Victor Martinez 2007 Cleveland Indians C $5,559,978
Eddie Taubensee 2001 Cleveland Indians C $487,495
Jim Thome 2002 Cleveland Indians 1B $6,640,125
Julio Franco 1988 Cleveland Indians 2B $5,009,249
Snuffy Stirnweiss 1951 Cleveland Indians 2B $462,669
Brook Jacoby 1987 Cleveland Indians 3B $5,008,315
Lou Boudreau 1948 Cleveland Indians SS $10,295,613
Dell Alston 1979 Cleveland Indians OF $464,819
Albert Belle 1995 Cleveland Indians OF $8,713,853
Miguel Dilone 1980 Cleveland Indians OF $4,387,671
Alex Escobar 2003 Cleveland Indians OF $598,492
Kenny Lofton 1994 Cleveland Indians OF $9,171,310
Tris Speaker 1923 Cleveland Indians OF $9,885,538
Active Roster Total Salary: $129,565,659
Safeco Field (Seattle Mariners: 1999-2014)
Name Season Franchise Pos Salary
Scott Bankhead 1988 Seattle Mariners SP $3,997,033
Freddy Garcia 2001 Seattle Mariners SP $7,366,599
Erik Hanson 1990 Seattle Mariners SP $6,725,659
Felix Hernandez 2014 Seattle Mariners SP $8,748,308
Hisashi Iwakuma 2013 Seattle Mariners SP $6,597,116
Michael Pineda 2011 Seattle Mariners SP $4,921,619
Jarrod Washburn 2009 Seattle Mariners SP $3,997,826
Norm Charlton 1995 Seattle Mariners RP $2,858,396
Jeff Nelson 1995 Seattle Mariners RP $3,185,515
J.J. Putz 2007 Seattle Mariners RP $3,666,818
Arthur Rhodes 2002 Seattle Mariners RP $3,062,769
Kazuhiro Sasaki 2001 Seattle Mariners RP $2,502,034
Tom Lampkin 1999 Seattle Mariners C $2,529,480
Dan Wilson 1997 Seattle Mariners C $4,187,232
Rich Amaral 1993 Seattle Mariners 2B $2,475,640
Bret Boone 2001 Seattle Mariners 2B $7,479,062
Robinson Cano 2014 Seattle Mariners 2B $6,700,963
Dave Hollins 1996 Seattle Mariners 3B $988,961
Kyle Seager 2014 Seattle Mariners 3B $5,888,757
Alex Rodriguez 2000 Seattle Mariners SS $8,267,616
Edgar Martinez 1995 Seattle Mariners DH $7,718,896
Ken Griffey Jr. 1994 Seattle Mariners OF $8,352,298
Ruppert Jones 1979 Seattle Mariners OF $6,540,428
Ichiro Suzuki 2004 Seattle Mariners OF $8,895,935
Mark Whiten 1996 Seattle Mariners OF $1,419,770
Active Roster Total Salary: $129,074,730
Marlins Park (Miami Marlins: 2012-2014)
Name Season Franchise Pos Salary
Henderson Alvarez 2013 Miami Marlins SP $3,093,661
Kevin Brown 1996 Florida Marlins SP $8,668,105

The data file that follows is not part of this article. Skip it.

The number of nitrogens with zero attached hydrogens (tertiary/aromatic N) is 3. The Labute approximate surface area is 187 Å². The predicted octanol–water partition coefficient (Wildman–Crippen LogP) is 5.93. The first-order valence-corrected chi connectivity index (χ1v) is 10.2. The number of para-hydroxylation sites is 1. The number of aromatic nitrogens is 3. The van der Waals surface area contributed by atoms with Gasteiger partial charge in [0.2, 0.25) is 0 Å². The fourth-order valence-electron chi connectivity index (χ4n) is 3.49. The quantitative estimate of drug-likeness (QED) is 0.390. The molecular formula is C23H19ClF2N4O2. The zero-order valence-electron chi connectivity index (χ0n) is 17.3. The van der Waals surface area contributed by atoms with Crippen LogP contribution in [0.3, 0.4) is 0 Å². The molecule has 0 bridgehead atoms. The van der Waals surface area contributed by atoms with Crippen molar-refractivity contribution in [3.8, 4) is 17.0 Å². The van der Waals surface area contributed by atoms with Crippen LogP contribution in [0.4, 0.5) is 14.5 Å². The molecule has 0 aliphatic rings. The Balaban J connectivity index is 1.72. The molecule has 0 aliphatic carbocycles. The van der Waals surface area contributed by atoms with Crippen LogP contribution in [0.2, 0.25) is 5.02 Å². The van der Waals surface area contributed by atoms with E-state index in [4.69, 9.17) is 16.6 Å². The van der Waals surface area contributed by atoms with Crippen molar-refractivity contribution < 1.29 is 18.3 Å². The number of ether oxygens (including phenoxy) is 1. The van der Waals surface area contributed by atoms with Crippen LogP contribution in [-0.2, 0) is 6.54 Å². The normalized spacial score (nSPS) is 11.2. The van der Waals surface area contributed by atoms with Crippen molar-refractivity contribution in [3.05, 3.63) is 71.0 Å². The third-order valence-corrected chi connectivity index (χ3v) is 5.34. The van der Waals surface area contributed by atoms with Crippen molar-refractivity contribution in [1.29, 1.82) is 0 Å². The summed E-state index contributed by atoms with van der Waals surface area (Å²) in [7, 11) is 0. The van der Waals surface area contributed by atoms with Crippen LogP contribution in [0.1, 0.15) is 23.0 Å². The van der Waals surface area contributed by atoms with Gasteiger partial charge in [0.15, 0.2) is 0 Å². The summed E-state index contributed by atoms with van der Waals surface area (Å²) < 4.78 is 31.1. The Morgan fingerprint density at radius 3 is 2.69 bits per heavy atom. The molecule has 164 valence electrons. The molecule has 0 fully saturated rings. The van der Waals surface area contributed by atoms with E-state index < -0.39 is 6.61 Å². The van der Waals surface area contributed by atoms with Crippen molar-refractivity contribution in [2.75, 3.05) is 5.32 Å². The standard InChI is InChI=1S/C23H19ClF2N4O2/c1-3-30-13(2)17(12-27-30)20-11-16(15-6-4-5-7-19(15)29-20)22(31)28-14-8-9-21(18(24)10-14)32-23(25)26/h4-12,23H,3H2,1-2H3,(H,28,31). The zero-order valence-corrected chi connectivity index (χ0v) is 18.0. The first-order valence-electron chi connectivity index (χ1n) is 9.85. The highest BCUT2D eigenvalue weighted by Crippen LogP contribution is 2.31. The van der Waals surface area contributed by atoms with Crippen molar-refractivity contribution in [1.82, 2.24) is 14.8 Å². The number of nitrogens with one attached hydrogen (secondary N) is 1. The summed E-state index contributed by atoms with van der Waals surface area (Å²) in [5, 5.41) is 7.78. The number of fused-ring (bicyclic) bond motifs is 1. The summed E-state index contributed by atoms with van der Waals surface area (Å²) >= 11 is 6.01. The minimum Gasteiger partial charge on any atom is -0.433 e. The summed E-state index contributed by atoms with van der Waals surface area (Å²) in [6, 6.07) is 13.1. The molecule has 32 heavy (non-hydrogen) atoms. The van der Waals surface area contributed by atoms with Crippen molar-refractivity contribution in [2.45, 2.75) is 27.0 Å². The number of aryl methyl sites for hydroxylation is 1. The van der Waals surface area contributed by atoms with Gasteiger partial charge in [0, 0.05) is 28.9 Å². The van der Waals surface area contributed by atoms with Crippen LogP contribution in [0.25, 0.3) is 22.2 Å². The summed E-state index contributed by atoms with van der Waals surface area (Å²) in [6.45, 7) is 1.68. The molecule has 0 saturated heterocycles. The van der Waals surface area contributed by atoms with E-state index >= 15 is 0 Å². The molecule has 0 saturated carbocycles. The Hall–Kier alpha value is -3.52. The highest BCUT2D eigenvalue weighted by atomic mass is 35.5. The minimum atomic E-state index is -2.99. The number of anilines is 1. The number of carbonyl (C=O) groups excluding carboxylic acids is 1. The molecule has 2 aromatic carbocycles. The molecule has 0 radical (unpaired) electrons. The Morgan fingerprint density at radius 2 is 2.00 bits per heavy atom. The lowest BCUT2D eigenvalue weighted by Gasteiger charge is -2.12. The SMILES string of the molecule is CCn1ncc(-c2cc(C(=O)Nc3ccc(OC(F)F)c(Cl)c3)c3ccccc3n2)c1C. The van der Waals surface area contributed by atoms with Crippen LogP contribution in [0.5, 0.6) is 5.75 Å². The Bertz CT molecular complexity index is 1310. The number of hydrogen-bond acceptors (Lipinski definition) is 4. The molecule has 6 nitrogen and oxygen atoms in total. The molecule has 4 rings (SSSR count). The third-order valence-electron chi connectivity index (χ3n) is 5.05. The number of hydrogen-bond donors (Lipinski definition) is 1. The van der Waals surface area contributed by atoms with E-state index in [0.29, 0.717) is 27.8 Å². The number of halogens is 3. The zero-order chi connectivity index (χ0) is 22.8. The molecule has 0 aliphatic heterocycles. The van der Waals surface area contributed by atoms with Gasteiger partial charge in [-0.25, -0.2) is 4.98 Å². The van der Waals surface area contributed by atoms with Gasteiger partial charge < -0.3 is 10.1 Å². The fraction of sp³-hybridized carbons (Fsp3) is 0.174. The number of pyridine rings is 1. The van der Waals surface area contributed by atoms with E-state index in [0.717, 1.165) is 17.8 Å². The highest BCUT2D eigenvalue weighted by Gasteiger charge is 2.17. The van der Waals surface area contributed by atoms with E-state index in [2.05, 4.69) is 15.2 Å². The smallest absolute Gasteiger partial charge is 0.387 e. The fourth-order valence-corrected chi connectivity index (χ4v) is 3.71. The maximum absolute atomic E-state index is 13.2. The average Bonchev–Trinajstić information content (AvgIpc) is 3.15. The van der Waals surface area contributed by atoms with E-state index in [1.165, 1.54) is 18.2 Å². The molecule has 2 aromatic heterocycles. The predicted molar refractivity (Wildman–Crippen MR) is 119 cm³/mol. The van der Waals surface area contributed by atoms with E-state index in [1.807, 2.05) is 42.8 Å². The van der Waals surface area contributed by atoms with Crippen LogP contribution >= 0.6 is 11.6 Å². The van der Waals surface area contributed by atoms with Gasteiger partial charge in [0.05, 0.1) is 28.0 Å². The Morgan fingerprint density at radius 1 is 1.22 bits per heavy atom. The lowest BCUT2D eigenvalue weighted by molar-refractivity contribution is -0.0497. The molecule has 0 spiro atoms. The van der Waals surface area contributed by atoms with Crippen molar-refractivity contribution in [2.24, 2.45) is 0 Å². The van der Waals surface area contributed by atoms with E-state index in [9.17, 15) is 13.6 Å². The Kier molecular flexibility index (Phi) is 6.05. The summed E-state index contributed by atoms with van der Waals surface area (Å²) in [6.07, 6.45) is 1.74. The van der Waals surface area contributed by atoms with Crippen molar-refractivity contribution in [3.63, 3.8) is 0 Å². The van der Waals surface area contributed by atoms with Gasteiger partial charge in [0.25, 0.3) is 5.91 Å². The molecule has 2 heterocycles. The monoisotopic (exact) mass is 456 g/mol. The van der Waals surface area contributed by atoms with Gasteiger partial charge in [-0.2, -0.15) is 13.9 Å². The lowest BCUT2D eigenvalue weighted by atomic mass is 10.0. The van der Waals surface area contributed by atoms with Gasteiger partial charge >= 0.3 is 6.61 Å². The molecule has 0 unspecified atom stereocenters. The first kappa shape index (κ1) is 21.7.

A.J. Burnett 2004 Florida Marlins SP $3,352,491
Alex Fernandez 1997 Florida Marlins SP $5,734,294
Jose Fernandez 2013 Miami Marlins SP $6,830,574
Livan Hernandez 1997 Florida Marlins SP $2,650,934
Josh Johnson 2010 Florida Marlins SP $6,019,948
Anibal Sanchez 2006 Florida Marlins SP $3,168,290
Dontrelle Willis 2005 Florida Marlins SP $7,888,459
Armando Benitez 2004 Florida Marlins RP $3,180,693
Bryan Harvey 1993 Florida Marlins RP $2,986,398
Rick Helling 1996 Florida Marlins RP $1,280,285
Mike Redmond 1999 Florida Marlins C $2,385,339
Ivan Rodriguez 2003 Florida Marlins C $4,788,456
Wes Helms 2006 Florida Marlins 1B $2,177,710
Derrek Lee 2003 Florida Marlins 1B $4,721,989
Luis Castillo 2000 Florida Marlins 2B $5,231,487
Quilvio Veras 1995 Florida Marlins 2B $4,880,132
Miguel Cabrera 2006 Florida Marlins 3B $6,585,135
Hanley Ramirez 2007 Florida Marlins SS $6,297,493
Edgar Renteria 1996 Florida Marlins SS $4,525,216
Juan Pierre 2003 Florida Marlins OF $6,621,193
Gary Sheffield 1996 Florida Marlins OF $6,972,755
Giancarlo Stanton 2012 Miami Marlins OF $4,717,744
Christian Yelich 2013 Miami Marlins OF $1,915,766
Active Roster Total Salary: $116,674,547
Citi Field (New York Mets: 2009-2014)
Name Season Franchise Pos Salary
Mike Birkbeck 1995 New York Mets SP $978,503
R.A. Dickey 2012 New York Mets SP $6,669,405
Sid Fernandez 1992 New York Mets SP $6,908,783
Dwight Gooden 1985 New York Mets SP $10,603,310
Matt Harvey 2013 New York Mets SP $6,828,561
Bob Ojeda 1988 New York Mets SP $6,303,059
Rick Reed 2001 New York Mets SP $3,909,626
Tom Seaver 1971 New York Mets SP $10,411,385
Skip Lockwood 1976 New York Mets RP $3,259,450
Josias Manzanillo 1994 New York Mets RP $2,191,818
Randy Myers 1988 New York Mets RP $2,324,970
Jesse Orosco 1983 New York Mets RP $4,001,576
Mike Piazza 2000 New York Mets C $5,138,781
John Stearns 1976 New York Mets C $1,510,973
John Olerud 1998 New York Mets 1B $7,050,309
Edgardo Alfonzo 2000 New York Mets 2B $6,557,498
Damion Easley 2007 New York Mets 2B $1,673,131
Howard Johnson 1989 New York Mets 3B $5,387,622
Robin Ventura 1999 New York Mets 3B $6,897,550
David Wright 2007 New York Mets 3B $7,331,547
Alex Cora 2009 New York Mets SS $2,258,755
Lance Johnson 1996 New York Mets OF $6,256,698
Lee Mazzilli 1979 New York Mets OF $7,289,060
Darryl Strawberry 1987 New York Mets OF $5,542,306
Ryan Thompson 1993 New York Mets OF $2,652,355
Active Roster Total Salary: $129,937,031
Nationals Park (Washington Nationals: 2008-2014)
Name Season Franchise Pos Salary
Denis Boucher 1993 Montreal Expos SP $882,861
Gio Gonzalez 2012 Washington Nationals SP $6,683,372
Dennis Martinez 1992 Montreal Expos SP $7,080,069
Pascual Perez 1988 Montreal Expos SP $6,088,503
Steve Rogers 1973 Montreal Expos SP $4,408,092
Stephen Strasburg 2013 Washington Nationals SP $5,326,519
Javier Vazquez 2003 Montreal Expos SP $6,675,115
Jordan Zimmermann 2014 Washington Nationals SP $5,596,933
Tim Burke 1987 Montreal Expos RP $3,910,779
Tyler Clippard 2011 Washington Nationals RP $3,510,246
Chad Cordero 2005 Washington Nationals RP $2,683,846
Mel Rojas 1996 Montreal Expos RP $2,928,203
Gary Carter 1982 Montreal Expos C $6,365,135
Jesus Flores 2009 Washington Nationals C $1,760,956
Mike Lansing 1993 Montreal Expos 3B $3,663,522
Anthony Rendon 2014 Washington Nationals 3B $5,885,517
Ryan Zimmerman 2009 Washington Nationals 3B $6,388,056